Blog posts by advocacy

Written by Jon Knapp on Monday, July 7, 2014 on advocacy, CCOF, export, international

On June 26, 2014 Jake Lewin, CCOF Certification Services President, was announced as one of the seven additional members to join the Agricultural Technical Advisory Committee (ATAC) for Trade in fruits and vegetables. The ATAC members were appointed by Agriculture Secretary Tom Vilsack and U.S. Trade Representative Michael Froman, with the intention of ensuring the commercial and economic interests of various agricultural sectors are properly reflected in U.S. trade policies. Vilsack stated that agricultural trade committees are helpful when it comes to issues of trade relations and building...
Written by Zea Sonnabend on Friday, June 13, 2014 on advocacy, genetic engineering, NOP, NOSB, policy


In an environment where Genetically Modified Organisms (GMOs) and their derivatives are widely distributed throughout the food chain, it is imperative that organic producers and handlers have strategies and plans to keep them out. A key tenet of "coexistence" is shared responsibility for the exclusion of the methods and products of genetic engineering. The organic part of this shared responsibility is extensive already, but specific new guidance from the National Organic Standards Board (NOSB) adopted by the National Organic Program (NOP) would make these practices more transparent to others...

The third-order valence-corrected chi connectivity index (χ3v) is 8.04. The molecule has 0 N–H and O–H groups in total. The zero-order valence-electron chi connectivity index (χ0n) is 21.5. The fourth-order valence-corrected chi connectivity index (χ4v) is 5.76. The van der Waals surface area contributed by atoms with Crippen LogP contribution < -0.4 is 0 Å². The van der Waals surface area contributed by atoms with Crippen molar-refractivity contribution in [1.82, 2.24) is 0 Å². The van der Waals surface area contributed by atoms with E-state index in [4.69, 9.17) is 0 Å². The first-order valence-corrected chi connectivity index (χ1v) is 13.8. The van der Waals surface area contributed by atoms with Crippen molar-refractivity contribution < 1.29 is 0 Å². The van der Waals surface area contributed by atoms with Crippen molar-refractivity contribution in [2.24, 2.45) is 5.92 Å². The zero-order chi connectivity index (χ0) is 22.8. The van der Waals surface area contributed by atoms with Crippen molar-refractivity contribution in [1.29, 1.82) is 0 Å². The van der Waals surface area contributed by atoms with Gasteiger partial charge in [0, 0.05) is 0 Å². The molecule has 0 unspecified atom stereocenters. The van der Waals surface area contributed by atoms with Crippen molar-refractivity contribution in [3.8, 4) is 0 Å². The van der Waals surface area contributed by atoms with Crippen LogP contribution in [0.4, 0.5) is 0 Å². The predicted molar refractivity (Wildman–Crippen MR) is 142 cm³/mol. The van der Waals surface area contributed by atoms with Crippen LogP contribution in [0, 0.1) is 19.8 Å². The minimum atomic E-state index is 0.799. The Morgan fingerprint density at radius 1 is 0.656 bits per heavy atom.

Written by Jane Sooby on Monday, June 2, 2014 on advocacy, genetic engineering, policy


The CCOF Board of Directors voted in mid-May to adopt a strong GMO policy shared by CCOF’s strategic partner, the Organic Trade Association. The policy calls for a moratorium on production of genetically modified crops until more research on their environmental and potential health issues has been conducted, and a meaningful regulatory framework is in place. The CCOF board also reiterated its support for mandatory GMO labeling. Earlier this year, CCOF wrote a letter to California Congresswoman Noreen Evans expressing support for her bill that would require labeling of GMOs in all foods...
Written by Cathy Calfo and Jake Lewin on Tuesday, May 13, 2014 on advocacy, NOP, NOSB, standards

In recent weeks we at CCOF have observed a variety of activities and discussions about organic certification and organic standards. In the week following the April National Organic Standards Board (NOSB) meeting, the Accredited Certifiers Association issued a noteworthy letter supporting the USDA and NOP. See CCOF’s thoughts on the sunset process change when they were announced last fall. At CCOF we believe that everyone is welcome to their opinions. We know that organic standards and certification systems are stronger and stricter than they’ve ever been. Our focus is making meaningful...